sobota, 18. april 2009


This is a call to our friends and allies for solidarity and action! This call is rising from our frustration on the nonstoping hate crimes and deep worries about the closeure case on Lambdaistanbul.

On April 29th, one day before Lambdaistanbul’s last hearing, we as LGBT activists will take our place on the streets of Istanbul and demand our rights once again.
With this call we ask from our friends and allies around the world to support us on the same day, by demonstrating in front of their local Turkish Embassies and creating international pressure.

Please contact: Rüzgar from Lambdaistanbul ( and Kemal from Kaos GL ( about the actions.
Although being lesbian, gay, bisexual or transgender is not criminalised in Turkey, discrimination practices and persecutions of LGBT people are commonplace. Therefore, in this call, we as Kaos GL Cultural Research and Solidarity Association, Lambdaistanbul LGBTT Solidarity Association and Pink Life LGBTT Solidarity Association in Turkey, ask for solidarity and urge human rights NGOs and groups in Europe to take necessary actions against human rights violations of LGBT individuals in Turkey. [These official bodies will be provided with possible strategies by us with a separate attachment when they are e-mailed.]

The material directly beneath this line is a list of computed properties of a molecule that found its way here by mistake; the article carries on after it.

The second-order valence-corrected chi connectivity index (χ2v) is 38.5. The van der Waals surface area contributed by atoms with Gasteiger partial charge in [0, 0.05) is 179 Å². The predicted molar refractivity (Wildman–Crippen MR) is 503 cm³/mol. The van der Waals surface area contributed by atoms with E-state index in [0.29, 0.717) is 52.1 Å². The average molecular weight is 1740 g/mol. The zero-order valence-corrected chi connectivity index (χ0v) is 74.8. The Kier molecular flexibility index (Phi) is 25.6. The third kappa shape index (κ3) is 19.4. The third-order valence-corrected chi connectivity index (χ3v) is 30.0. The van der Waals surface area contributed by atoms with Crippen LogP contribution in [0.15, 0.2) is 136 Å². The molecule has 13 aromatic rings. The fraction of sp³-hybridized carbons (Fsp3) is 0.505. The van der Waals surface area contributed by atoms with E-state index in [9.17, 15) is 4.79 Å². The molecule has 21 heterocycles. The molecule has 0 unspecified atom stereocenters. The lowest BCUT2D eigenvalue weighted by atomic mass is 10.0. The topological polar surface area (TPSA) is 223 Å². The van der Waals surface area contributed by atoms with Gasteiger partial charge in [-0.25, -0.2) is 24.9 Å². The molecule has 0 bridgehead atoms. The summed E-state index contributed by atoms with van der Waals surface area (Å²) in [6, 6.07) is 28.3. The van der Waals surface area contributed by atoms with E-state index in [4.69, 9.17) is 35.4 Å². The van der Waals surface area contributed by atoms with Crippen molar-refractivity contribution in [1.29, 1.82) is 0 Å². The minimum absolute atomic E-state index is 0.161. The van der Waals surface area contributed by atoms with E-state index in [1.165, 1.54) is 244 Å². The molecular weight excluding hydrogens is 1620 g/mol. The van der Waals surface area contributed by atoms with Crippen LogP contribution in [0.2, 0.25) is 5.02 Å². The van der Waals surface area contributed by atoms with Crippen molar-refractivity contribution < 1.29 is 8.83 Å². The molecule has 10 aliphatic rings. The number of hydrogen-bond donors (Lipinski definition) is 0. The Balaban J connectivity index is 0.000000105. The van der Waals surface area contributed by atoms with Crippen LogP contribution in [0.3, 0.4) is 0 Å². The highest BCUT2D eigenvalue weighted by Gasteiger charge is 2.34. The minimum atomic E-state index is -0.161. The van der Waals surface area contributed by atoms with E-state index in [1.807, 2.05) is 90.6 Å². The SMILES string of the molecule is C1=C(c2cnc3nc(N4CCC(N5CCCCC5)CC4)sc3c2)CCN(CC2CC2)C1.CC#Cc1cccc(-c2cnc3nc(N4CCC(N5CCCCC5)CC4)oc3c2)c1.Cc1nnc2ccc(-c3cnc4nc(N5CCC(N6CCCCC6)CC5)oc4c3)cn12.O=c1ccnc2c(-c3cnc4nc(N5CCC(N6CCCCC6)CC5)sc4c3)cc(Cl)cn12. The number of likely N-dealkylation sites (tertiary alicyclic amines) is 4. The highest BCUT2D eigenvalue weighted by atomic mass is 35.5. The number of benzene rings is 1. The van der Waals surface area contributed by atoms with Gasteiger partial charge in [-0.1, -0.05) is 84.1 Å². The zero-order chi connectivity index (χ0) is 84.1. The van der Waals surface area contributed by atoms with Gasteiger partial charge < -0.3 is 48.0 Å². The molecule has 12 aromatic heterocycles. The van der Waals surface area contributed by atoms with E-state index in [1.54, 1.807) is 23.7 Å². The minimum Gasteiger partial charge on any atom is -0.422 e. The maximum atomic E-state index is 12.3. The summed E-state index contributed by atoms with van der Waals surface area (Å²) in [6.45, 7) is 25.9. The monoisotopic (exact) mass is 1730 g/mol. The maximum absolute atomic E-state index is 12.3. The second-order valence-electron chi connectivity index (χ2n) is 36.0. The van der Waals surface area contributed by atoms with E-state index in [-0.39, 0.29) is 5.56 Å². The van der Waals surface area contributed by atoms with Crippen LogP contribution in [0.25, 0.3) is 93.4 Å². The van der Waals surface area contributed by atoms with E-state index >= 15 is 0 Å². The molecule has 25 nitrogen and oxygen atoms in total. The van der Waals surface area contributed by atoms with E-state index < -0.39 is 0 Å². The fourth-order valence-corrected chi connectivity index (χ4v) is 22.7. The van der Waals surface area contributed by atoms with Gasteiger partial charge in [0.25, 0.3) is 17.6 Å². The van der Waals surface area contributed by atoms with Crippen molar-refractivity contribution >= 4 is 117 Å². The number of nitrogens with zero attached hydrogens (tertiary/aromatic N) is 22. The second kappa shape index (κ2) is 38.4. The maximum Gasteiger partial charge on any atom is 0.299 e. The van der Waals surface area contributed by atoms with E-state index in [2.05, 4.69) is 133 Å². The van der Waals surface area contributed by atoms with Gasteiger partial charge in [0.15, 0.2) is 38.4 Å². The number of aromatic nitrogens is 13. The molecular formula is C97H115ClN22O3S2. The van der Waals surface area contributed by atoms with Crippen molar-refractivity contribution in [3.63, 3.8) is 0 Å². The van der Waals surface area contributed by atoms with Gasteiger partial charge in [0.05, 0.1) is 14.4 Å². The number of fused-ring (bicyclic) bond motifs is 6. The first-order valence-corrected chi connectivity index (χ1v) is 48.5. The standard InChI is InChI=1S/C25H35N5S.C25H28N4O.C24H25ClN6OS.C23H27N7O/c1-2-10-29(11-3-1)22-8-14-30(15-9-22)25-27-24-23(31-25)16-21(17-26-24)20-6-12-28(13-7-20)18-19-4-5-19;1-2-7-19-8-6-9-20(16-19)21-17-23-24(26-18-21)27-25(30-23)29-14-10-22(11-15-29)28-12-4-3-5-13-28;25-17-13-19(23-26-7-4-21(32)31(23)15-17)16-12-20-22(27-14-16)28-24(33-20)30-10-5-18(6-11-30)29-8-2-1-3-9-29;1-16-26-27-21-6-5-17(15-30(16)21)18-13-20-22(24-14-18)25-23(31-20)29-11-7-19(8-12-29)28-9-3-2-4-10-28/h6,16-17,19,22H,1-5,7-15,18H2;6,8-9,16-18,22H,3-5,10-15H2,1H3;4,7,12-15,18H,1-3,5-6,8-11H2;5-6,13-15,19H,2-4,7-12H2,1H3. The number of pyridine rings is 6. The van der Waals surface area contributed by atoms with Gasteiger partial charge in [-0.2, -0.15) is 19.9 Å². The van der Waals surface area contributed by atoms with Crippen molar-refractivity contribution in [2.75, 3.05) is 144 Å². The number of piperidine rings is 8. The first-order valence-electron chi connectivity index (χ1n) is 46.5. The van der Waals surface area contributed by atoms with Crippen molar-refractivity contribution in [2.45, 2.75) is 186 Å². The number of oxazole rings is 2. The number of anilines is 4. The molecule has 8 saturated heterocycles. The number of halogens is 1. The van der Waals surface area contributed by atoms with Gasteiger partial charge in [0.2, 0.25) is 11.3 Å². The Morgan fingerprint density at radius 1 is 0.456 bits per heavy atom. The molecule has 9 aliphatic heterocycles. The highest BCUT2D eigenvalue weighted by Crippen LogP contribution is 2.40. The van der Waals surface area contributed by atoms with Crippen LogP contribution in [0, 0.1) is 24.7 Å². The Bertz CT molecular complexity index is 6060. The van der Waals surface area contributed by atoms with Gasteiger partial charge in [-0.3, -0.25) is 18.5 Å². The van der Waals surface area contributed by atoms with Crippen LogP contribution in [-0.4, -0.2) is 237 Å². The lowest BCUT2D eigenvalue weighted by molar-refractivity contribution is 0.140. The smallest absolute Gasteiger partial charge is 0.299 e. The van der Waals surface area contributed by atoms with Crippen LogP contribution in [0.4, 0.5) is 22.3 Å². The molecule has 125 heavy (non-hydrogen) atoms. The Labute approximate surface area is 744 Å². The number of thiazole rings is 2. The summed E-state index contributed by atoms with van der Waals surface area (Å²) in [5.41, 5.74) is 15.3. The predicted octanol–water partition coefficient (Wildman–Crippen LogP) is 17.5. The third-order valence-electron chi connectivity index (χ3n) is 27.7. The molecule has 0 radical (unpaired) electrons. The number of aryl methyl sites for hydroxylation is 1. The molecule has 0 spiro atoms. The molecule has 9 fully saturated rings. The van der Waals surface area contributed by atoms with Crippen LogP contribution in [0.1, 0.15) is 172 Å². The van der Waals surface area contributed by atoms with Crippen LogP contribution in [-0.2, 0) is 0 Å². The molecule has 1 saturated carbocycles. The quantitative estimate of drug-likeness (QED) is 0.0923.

Below, you will find the current major problems of LGBT people in Turkey, explained with real cases. In addition, the demands of LGBT rights organizations from the Turkish government.

1) LGBT people have been facing attacks and murders and unluckily, these crimes have increased contemporarily. Here are some examples of hate crimes from the passing year – both in the form of attacks and murders [You will find an extra document in which hate crimes against LGBT individuals in two years are listed in detail]: